Working Papers

Sustainable Investments as Carbon Offsets (2023)
With Jakob Famulok and Daniel Worring.
Formerly: Do Investors Compensate for Unsustainable Consumption Using Sustainable Assets?
Earlier version available at SSRN.

Presented at:

Based on an experiment with over 4,000 clients of a large German bank, we provide novel, causal evidence that retail investors use sustainable assets to offset their (perceived) carbon footprints. Mirrored by empirical findings for 6,151 clients of the same bank, we show that investors who have higher footprints than their peers subsequently increase their sustainable asset share. Our experimental findings are primarily driven by investors with moderate, or influenceable, prior impact beliefs of sustainable assets. In contrast, investors with more extreme (stable) beliefs are unaffected by the exogenous shock administered during the experiment, resorting to more traditional drivers of portfolio choice such as return expectations or asset preferences.

The President Reacts to News Channel of Government Communication (2023)
With Farshid Abdi, Loriana Pelizzon, Mila Getmansky Sherman, and Zorka Simon.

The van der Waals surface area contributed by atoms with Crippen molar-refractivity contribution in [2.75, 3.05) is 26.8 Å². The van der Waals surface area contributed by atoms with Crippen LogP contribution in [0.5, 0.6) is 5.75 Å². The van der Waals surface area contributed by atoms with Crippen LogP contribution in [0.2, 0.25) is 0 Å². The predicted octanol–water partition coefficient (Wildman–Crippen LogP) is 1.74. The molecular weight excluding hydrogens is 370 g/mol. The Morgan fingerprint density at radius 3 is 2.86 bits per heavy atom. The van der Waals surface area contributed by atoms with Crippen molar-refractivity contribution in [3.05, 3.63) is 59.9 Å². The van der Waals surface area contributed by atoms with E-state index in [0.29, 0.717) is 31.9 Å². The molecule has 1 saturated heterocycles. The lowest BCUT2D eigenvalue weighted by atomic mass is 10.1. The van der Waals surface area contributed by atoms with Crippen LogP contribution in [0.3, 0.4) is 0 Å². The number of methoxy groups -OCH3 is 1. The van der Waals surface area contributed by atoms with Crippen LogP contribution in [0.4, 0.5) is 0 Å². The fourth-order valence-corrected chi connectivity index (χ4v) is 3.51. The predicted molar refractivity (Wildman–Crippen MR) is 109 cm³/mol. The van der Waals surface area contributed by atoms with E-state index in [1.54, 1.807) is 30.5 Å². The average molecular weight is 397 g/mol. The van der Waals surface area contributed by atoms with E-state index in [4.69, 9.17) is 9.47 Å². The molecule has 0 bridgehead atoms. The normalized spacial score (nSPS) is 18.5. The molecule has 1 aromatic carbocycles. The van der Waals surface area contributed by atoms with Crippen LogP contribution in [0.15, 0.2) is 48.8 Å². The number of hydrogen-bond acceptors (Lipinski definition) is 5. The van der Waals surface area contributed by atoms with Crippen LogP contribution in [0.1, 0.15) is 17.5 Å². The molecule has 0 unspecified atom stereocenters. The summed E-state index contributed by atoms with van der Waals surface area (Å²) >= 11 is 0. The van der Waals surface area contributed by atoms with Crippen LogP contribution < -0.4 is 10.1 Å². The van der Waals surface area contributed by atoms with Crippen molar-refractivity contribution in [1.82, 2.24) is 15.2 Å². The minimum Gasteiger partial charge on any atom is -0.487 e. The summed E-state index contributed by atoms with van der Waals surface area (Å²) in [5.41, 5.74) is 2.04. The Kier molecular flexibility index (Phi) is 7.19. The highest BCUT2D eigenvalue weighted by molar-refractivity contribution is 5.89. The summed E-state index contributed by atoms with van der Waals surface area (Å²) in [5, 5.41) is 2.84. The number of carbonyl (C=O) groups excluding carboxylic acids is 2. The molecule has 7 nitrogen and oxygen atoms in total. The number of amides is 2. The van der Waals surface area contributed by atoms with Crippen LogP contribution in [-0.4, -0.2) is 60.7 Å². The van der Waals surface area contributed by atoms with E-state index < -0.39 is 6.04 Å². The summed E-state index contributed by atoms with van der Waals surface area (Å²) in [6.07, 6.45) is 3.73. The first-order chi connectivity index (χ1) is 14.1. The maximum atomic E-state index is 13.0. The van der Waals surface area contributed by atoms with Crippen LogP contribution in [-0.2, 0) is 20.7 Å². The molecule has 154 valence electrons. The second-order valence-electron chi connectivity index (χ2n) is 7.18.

SAFE Working Paper No. 314, available at SSRN

Presented at:

Studying about 1,200 economy-related tweets of President Trump, we establish the "President reacts to news" channel of stock returns. Using high-frequency identification of market movements and machine learning to classify the topics and textual sentiment of tweets, we address the observed heterogeneity in the aggregate stock market response to these messages. After controlling for market trends preceding tweets, we find that 80% of tweets are reactive and predictable rather than novel and informative. The exceptions are trade war tweets, where the President has direct policy authority, and his tweets can reveal investable private information or information about his policy function.

Do Gamblers Invest in Lottery Stocks? (2023)
With Tobin Hanspal and Andreas Hackethal. 

SAFE Working Paper No. 373, available at SSRN.

Presented at:

Media coverage: 

Previous studies document a relationship between gambling activity at the aggregate level and investments in securities with lottery-like features. We combine data on individual gambling consumption with portfolio holdings and trading records to examine whether gambling and trading act as substitutes or complements. We find that gamblers are more likely than the average investor to hold lottery stocks, but significantly less likely than active traders who do not gamble. Our results suggest that gambling behavior across domains is less relevant compared to other portfolio characteristics that predict investing in high-risk and high-skew securities, and that gambling on and off the stock market act as substitutes to satisfy the same need, e.g., sensation seeking.

Selected Work in Progress